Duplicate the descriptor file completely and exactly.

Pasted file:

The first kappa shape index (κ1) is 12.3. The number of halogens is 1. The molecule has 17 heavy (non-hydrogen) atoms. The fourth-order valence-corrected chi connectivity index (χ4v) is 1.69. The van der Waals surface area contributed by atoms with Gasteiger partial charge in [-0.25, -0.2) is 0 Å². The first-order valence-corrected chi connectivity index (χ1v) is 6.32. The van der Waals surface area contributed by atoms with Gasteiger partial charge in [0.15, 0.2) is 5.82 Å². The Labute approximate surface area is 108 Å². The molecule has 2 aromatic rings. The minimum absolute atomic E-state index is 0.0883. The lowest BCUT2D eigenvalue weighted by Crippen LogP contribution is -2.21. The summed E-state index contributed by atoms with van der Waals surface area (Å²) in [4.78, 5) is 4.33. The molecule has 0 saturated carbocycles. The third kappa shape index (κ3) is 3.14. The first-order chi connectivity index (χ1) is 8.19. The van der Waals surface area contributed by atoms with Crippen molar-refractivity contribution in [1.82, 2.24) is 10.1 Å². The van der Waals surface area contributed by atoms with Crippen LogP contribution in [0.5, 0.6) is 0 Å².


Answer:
The first kappa shape index (κ1) is 12.3. The number of halogens is 1. The molecule has 17 heavy (non-hydrogen) atoms. The fourth-order valence-corrected chi connectivity index (χ4v) is 1.69. The van der Waals surface area contributed by atoms with Gasteiger partial charge in [-0.25, -0.2) is 0 Å². The first-order valence-corrected chi connectivity index (χ1v) is 6.32. The van der Waals surface area contributed by atoms with Gasteiger partial charge in [0.15, 0.2) is 5.82 Å². The Labute approximate surface area is 108 Å². The molecule has 2 aromatic rings. The minimum absolute atomic E-state index is 0.0883. The lowest BCUT2D eigenvalue weighted by Crippen LogP contribution is -2.21. The summed E-state index contributed by atoms with van der Waals surface area (Å²) in [4.78, 5) is 4.33. The molecule has 0 saturated carbocycles. The third kappa shape index (κ3) is 3.14. The first-order chi connectivity index (χ1) is 8.19. The van der Waals surface area contributed by atoms with Crippen molar-refractivity contribution in [1.82, 2.24) is 10.1 Å². The van der Waals surface area contributed by atoms with Crippen LogP contribution in [0.5, 0.6) is 0 Å².